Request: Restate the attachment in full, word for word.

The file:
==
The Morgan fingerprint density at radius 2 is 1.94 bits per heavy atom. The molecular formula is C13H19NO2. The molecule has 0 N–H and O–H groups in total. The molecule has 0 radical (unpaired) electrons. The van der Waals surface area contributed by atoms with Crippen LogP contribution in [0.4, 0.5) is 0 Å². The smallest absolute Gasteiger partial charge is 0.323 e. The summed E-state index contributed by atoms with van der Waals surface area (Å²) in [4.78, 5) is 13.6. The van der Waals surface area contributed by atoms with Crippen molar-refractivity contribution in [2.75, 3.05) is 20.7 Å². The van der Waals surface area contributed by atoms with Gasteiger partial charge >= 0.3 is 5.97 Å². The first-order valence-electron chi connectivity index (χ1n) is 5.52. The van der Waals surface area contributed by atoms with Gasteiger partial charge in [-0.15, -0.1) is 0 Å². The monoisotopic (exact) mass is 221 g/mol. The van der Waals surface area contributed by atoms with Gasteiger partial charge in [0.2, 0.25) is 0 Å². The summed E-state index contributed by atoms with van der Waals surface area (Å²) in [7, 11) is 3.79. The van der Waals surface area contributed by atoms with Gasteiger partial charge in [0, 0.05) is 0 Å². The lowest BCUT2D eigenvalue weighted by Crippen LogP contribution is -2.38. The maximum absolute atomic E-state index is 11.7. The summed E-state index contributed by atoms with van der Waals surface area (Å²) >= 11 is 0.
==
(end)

The Morgan fingerprint density at radius 2 is 1.94 bits per heavy atom. The molecular formula is C13H19NO2. The molecule has 0 N–H and O–H groups in total. The molecule has 0 radical (unpaired) electrons. The van der Waals surface area contributed by atoms with Crippen LogP contribution in [0.4, 0.5) is 0 Å². The smallest absolute Gasteiger partial charge is 0.323 e. The summed E-state index contributed by atoms with van der Waals surface area (Å²) in [4.78, 5) is 13.6. The van der Waals surface area contributed by atoms with Crippen molar-refractivity contribution in [2.75, 3.05) is 20.7 Å². The van der Waals surface area contributed by atoms with Gasteiger partial charge >= 0.3 is 5.97 Å². The first-order valence-electron chi connectivity index (χ1n) is 5.52. The van der Waals surface area contributed by atoms with Gasteiger partial charge in [-0.15, -0.1) is 0 Å². The monoisotopic (exact) mass is 221 g/mol. The van der Waals surface area contributed by atoms with Gasteiger partial charge in [0.2, 0.25) is 0 Å². The summed E-state index contributed by atoms with van der Waals surface area (Å²) in [7, 11) is 3.79. The van der Waals surface area contributed by atoms with Gasteiger partial charge in [0, 0.05) is 0 Å². The lowest BCUT2D eigenvalue weighted by Crippen LogP contribution is -2.38. The maximum absolute atomic E-state index is 11.7. The summed E-state index contributed by atoms with van der Waals surface area (Å²) >= 11 is 0.